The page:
Adelaide Test victory one to savour, but much to ponder for Virat Kohli’s India
Virat Kohli's India became the first to win the opening Test of a tour of Australia. @AFP

First, England beat Sri Lanka away from home in a Test series, and then New Zealand broke Pakistan’s stranglehold over UAE last week. And now, India, looking for their first victory in Australia since 2008, come up trumps by winning the Adelaide Test by 31 runs.

If home sides dominating Test series over the last decade was a clarion call for change, the year 2018 will go down as one that challenged that norm.

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Winning the first Test of a series hasn’t been achieved by visiting Indian sides too often, and that this was the first time an Indian team had won the first Test of a tour in Australia speaks volumes of the gumption shown by Virat Kohli’s team, especially on that first day when they were reduced to 19 for 3 after electing to bat. In both the first and the second innings, it was Cheteshwar Pujara’s patient and dogged effort that pulled India out of trouble, with the batsmen around him growing in confidence in the second innings.

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And yet, it could have all gone down so very differently had the Australian tail survived a few more overs. Take nothing away from them, as Pat Cummins, Mitchell Starc, Nathan Lyon and Josh Hazlewood combined to score 107 runs out of Australia’s 291 all out in the second innings, falling just 31 short of their 323-run target. Compare that to India’s lower order in the second innings, where the last four wickets fell for four runs, and the last five for 25.

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While Australia may go back to the drawing board in order to regroup ahead of Perth, India would do well in addressing their areas of concern. If one were to revisit that stat of India’s rare Test victories in the first Test of an away series, they haven’t gone on to win most of those series, except in New Zealand and West Indies over the last decade. On many of those occasions, they have frittered it away, bowlers unable to continue bowling with the same intensity as they had begun.

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Ravichandran Ashwin was expected to run through the Australian lower order on a fifth day Adelaide Oval surface, but it wasn’t until the last wicket fell that he was able to make a breakthrough. This was after Lyon had conjured up six wickets on the fourth day. That primarily has to do with the drop-in surfaces used everywhere in Australia except the Sydney Cricket Ground, which means pitches don’t deteriorate over the five days anymore. To add to that, he sent down 52.5 overs for his three wickets in the fourth innings, and more such outings for India’s lone spinner in the XI would no doubt grind him down.

R Ashwin wrapped up the Test with the wicket of Josh Hazlewood to seal a memorable win
R Ashwin wrapped up the Test with the wicket of Josh Hazlewood to seal a memorable win. @AFP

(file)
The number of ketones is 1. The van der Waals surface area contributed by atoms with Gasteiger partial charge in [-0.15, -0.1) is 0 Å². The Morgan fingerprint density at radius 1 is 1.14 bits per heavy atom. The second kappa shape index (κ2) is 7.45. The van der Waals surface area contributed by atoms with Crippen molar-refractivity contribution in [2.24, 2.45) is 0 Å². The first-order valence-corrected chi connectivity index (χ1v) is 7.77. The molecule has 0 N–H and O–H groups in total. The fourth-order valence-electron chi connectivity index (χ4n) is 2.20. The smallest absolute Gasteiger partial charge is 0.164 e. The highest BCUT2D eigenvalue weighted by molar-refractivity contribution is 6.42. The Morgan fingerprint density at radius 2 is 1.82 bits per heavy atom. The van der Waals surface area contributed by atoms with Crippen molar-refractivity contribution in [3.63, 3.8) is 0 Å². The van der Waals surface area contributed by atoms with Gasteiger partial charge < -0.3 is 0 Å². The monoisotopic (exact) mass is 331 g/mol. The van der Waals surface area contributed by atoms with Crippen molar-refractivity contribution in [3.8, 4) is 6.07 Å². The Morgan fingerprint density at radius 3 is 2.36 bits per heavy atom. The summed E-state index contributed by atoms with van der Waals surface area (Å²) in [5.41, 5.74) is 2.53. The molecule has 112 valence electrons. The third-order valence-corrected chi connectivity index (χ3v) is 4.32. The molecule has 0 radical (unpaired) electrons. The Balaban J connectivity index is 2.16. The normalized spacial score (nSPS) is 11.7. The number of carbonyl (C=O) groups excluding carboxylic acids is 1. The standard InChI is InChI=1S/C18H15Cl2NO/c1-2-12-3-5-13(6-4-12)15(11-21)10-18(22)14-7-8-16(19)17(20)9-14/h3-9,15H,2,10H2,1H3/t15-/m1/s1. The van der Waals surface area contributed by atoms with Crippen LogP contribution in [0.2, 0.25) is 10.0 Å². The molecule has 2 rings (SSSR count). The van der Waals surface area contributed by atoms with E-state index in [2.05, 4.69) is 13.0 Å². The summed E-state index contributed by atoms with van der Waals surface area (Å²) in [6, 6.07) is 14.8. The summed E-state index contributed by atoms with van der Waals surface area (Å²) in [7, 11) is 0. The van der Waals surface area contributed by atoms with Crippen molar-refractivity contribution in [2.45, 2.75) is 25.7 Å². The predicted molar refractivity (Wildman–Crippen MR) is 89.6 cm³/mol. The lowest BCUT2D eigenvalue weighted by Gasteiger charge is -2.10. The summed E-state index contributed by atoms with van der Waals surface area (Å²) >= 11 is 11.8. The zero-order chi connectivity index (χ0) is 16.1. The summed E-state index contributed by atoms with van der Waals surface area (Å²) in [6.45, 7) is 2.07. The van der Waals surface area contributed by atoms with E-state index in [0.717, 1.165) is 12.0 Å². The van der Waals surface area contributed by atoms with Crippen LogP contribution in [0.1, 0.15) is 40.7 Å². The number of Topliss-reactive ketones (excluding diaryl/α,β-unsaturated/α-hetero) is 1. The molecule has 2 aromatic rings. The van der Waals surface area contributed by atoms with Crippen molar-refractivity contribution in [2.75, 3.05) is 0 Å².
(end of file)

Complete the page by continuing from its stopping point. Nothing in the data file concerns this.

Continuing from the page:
On Australia’s part, they would be immensely proud with the way the lower order hung around and kept the hosts in the game right up until two balls before the tea interval. With every edge flying over the slip cordon, every no-ball and every boundary, Kohli’s frustrations were visible, even though he claimed to be patient and told his teammates to calm down at the presentation ceremony. He admitted Australia’s lower order was perhaps one of the top three in the world, and as India have experienced in England, not something they want their bowlers to toil with.

Despite the areas of concern, the victory must be celebrated. The agony of falling 48 short at the same venue four years ago must have rankled Kohli. After all, it was perhaps his finest performance in a Test match to date, scoring hundreds in both innings and then seeing a similar lower order collapse unfold. Twice this year alone, India came close in the first Tests in South Africa as well as England, but lacked the final touch.

Kohli’s celebrations made it obvious as to how much it would have meant for a team that has faced immense criticism over the past away series, and more so because it has already started playing on Australia’s nerves. Celebrations are definitely in order, but with three days to prepare for the second Test, whether India can put the same XI on the field will remain their biggest factor. Whether or not they have a strong enough bench remains to be seen.

Perth will provide a completely new challenge to that of Adelaide, and even though India have the bowling to match the conditions, their batting must see improvement. KL Rahul, Kohli and Ajinkya Rahane showed maturity in shelving their natural instincts in favour of spending time at the crease in the second innings, and they would like the rest of the batting group to do just that.

In what has been a difficult 2018 on the road for the Indian Test team, they have finally begun a tour with victory after falling behind and chasing the opposition for much of this year. And through Pujara’s patience, Ashwin’s tirelessness and Kohli’s shear zeal, India can find their inspiration to go all the way.